It happens sometimes in teaching–a moment where you marvel at lightbulbs going off in your student’s heads as they make the connections needed for learning to happen. Last week we were lucky to have a guest speaker, Cesar Badji come to our class and I think it would be safe to say that what happened went far beyond lightbulbs–he was able to set off FIREWORKS for my 2nd graders.
Our class has been reading the book One Plastic Bag: Isatou Ceesay and the Recycling Women of the Gambia by Miranda Paul as part of our How People Affect the Environment Social Studies unit. It tells the true story of Isatou Ceesay, a woman from The Gambia who found a way to solve the problem of plastic litter by “up-cycling” the plastic to create crocheted purses for sale. Part of this learning led us to investigate The Gambia. We discovered that this is a very small country surrounded by another country: Senegal. It turns out that one of the students in my class has an uncle from Senegal! Of course, we invited him to come and tell us about his country.
It was such a terrific experience for my students. He was able to teach us the geography of Senegal and the Gambia, he was able to teach us some Wolof phrases, (“Wow” means yes!) Even better, he was able to tell us about his childhood growing up in the rainforest of Southern Senegal. The kids were enthralled to learn that he could not recall ever buying a toy. He and his friend made their own toys from things from nature of from things they found. His pets were animals from the forest–he even had a pet monkey! He brought jewelry that was made from up-cycled products and natural materials, he brought clothing for the kids to try on–and best of all he brought his drum and taught us a song!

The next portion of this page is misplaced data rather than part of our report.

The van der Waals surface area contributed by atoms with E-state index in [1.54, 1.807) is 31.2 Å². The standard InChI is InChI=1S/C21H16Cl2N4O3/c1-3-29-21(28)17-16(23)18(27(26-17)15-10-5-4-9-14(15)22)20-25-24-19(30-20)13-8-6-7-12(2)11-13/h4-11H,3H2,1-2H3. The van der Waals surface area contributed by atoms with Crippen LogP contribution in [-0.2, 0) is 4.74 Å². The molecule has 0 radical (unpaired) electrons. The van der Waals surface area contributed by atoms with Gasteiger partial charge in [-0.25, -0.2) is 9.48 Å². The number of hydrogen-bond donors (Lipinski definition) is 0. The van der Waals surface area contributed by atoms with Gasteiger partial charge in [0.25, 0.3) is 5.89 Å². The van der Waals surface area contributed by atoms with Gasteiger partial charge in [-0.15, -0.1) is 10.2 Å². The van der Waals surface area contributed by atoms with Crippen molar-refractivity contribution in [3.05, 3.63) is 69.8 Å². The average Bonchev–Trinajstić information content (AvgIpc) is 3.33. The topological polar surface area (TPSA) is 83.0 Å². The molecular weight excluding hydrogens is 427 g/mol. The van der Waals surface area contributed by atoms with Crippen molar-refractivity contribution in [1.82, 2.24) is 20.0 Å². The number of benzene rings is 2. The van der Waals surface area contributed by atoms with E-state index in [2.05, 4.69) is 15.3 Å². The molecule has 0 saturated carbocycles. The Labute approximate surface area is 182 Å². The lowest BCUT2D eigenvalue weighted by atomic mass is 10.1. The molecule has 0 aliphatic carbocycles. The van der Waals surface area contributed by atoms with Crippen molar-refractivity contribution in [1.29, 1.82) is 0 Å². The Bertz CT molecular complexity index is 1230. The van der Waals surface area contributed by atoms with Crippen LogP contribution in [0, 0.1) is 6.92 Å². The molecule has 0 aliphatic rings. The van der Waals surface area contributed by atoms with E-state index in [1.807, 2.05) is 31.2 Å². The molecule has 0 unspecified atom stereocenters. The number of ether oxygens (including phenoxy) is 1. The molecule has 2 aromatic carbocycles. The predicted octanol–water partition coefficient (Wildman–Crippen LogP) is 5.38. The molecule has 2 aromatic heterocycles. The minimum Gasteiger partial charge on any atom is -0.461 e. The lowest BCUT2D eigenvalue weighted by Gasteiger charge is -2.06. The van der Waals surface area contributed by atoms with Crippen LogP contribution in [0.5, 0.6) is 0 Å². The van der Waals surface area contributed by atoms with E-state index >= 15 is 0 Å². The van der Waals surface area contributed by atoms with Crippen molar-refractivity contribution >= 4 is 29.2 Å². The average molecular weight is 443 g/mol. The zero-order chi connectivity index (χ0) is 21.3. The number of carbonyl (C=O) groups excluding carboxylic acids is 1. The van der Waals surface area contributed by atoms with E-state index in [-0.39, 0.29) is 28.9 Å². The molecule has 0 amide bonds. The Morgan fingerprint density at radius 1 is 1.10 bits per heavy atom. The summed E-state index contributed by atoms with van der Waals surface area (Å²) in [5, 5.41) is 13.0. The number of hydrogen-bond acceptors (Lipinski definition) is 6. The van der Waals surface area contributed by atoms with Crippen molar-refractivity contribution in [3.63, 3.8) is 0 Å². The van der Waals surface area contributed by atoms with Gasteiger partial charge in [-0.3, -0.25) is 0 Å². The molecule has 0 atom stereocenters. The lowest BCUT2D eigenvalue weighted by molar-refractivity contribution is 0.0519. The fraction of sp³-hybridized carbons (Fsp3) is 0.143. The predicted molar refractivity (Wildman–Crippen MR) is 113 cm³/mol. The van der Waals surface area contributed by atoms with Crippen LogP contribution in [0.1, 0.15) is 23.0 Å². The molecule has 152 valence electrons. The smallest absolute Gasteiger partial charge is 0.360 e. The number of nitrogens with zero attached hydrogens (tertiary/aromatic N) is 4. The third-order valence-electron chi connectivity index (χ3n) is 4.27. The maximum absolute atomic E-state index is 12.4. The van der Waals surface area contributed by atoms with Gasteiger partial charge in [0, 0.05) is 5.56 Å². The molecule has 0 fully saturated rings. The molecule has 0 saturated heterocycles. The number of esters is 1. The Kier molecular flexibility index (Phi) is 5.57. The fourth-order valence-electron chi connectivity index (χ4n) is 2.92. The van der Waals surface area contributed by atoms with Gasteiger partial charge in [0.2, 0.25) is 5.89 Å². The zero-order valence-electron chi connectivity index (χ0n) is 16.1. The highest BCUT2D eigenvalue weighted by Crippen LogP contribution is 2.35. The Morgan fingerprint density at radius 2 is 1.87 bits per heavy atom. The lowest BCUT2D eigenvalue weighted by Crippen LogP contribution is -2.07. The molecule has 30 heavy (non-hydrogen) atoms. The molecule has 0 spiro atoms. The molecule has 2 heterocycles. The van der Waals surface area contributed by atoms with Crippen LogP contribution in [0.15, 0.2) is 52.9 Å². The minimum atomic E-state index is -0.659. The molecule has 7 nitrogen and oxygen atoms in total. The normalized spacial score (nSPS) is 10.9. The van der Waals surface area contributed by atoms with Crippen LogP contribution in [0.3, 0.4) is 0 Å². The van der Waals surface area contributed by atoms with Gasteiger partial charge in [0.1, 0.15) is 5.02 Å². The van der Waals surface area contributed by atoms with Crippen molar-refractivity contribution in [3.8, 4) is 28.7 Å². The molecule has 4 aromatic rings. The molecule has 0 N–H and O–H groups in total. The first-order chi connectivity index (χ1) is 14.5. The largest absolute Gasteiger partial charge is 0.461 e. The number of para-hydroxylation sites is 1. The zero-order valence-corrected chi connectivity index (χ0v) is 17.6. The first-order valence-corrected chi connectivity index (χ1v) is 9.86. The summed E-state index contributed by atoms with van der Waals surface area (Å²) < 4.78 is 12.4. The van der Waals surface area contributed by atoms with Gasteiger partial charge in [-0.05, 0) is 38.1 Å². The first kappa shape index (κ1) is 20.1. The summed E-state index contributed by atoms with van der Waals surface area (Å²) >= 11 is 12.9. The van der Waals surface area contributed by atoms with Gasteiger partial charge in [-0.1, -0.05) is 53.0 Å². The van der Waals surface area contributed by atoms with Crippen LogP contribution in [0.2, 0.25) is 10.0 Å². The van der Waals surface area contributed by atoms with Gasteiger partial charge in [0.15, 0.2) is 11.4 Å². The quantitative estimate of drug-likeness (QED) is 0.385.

His visit was such a great way to bring a global connection to our learning about the environment and how to take action to make a difference. My students learned that all plastic bags are banned in Senegal. They learned that for a variety of reasons, kids in Africa often create their own toys from up-cycled products. We have learned that in Africa most of what is thrown away is organic waste–a big difference from what we throw away here in the US. I am so grateful to Lou for taking the time to share his culture and experiences with us!
QUESTION FOR KIDS:
WHAT WAS YOUR FAVORITE THING THAT YOU LEARNED FROM MR. BADJI?